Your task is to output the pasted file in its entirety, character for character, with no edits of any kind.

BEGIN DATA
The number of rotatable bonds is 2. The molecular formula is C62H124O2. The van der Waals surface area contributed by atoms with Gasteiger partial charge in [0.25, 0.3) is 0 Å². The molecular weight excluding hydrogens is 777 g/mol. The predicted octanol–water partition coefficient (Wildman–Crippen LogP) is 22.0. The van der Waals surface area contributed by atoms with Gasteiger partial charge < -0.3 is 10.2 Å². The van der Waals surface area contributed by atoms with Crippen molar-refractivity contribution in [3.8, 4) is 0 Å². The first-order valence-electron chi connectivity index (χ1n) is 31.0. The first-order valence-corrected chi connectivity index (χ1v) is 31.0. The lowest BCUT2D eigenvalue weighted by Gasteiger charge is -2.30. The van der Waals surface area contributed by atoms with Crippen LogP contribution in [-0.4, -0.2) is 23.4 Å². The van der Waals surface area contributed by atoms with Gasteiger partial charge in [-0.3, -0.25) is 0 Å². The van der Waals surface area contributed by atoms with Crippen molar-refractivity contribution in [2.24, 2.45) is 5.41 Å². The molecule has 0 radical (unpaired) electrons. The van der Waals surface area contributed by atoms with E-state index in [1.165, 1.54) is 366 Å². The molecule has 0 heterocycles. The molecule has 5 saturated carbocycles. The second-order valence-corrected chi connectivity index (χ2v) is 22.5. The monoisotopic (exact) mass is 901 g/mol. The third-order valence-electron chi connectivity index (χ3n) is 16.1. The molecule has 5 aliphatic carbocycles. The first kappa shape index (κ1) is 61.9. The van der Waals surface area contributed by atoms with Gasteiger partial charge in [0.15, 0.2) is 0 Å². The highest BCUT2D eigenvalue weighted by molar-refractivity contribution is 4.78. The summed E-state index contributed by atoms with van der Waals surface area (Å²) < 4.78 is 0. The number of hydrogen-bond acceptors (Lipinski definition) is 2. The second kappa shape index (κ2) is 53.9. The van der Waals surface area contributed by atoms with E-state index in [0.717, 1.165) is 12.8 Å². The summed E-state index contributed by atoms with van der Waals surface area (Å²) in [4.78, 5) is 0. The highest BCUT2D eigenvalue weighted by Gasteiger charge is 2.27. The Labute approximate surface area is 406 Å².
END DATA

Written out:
The number of rotatable bonds is 2. The molecular formula is C62H124O2. The van der Waals surface area contributed by atoms with Gasteiger partial charge in [0.25, 0.3) is 0 Å². The molecular weight excluding hydrogens is 777 g/mol. The predicted octanol–water partition coefficient (Wildman–Crippen LogP) is 22.0. The van der Waals surface area contributed by atoms with Gasteiger partial charge < -0.3 is 10.2 Å². The van der Waals surface area contributed by atoms with Crippen molar-refractivity contribution in [3.8, 4) is 0 Å². The first-order valence-electron chi connectivity index (χ1n) is 31.0. The first-order valence-corrected chi connectivity index (χ1v) is 31.0. The lowest BCUT2D eigenvalue weighted by Gasteiger charge is -2.30. The van der Waals surface area contributed by atoms with Crippen LogP contribution in [-0.4, -0.2) is 23.4 Å². The van der Waals surface area contributed by atoms with Gasteiger partial charge in [-0.3, -0.25) is 0 Å². The van der Waals surface area contributed by atoms with Crippen molar-refractivity contribution in [2.24, 2.45) is 5.41 Å². The molecule has 0 radical (unpaired) electrons. The van der Waals surface area contributed by atoms with E-state index in [1.165, 1.54) is 366 Å². The molecule has 0 heterocycles. The molecule has 5 saturated carbocycles. The second-order valence-corrected chi connectivity index (χ2v) is 22.5. The monoisotopic (exact) mass is 901 g/mol. The third-order valence-electron chi connectivity index (χ3n) is 16.1. The molecule has 5 aliphatic carbocycles. The first kappa shape index (κ1) is 61.9. The van der Waals surface area contributed by atoms with Gasteiger partial charge in [0.15, 0.2) is 0 Å². The highest BCUT2D eigenvalue weighted by molar-refractivity contribution is 4.78. The summed E-state index contributed by atoms with van der Waals surface area (Å²) < 4.78 is 0. The number of hydrogen-bond acceptors (Lipinski definition) is 2. The second kappa shape index (κ2) is 53.9. The van der Waals surface area contributed by atoms with E-state index in [0.717, 1.165) is 12.8 Å². The summed E-state index contributed by atoms with van der Waals surface area (Å²) in [4.78, 5) is 0. The highest BCUT2D eigenvalue weighted by Gasteiger charge is 2.27. The Labute approximate surface area is 406 Å².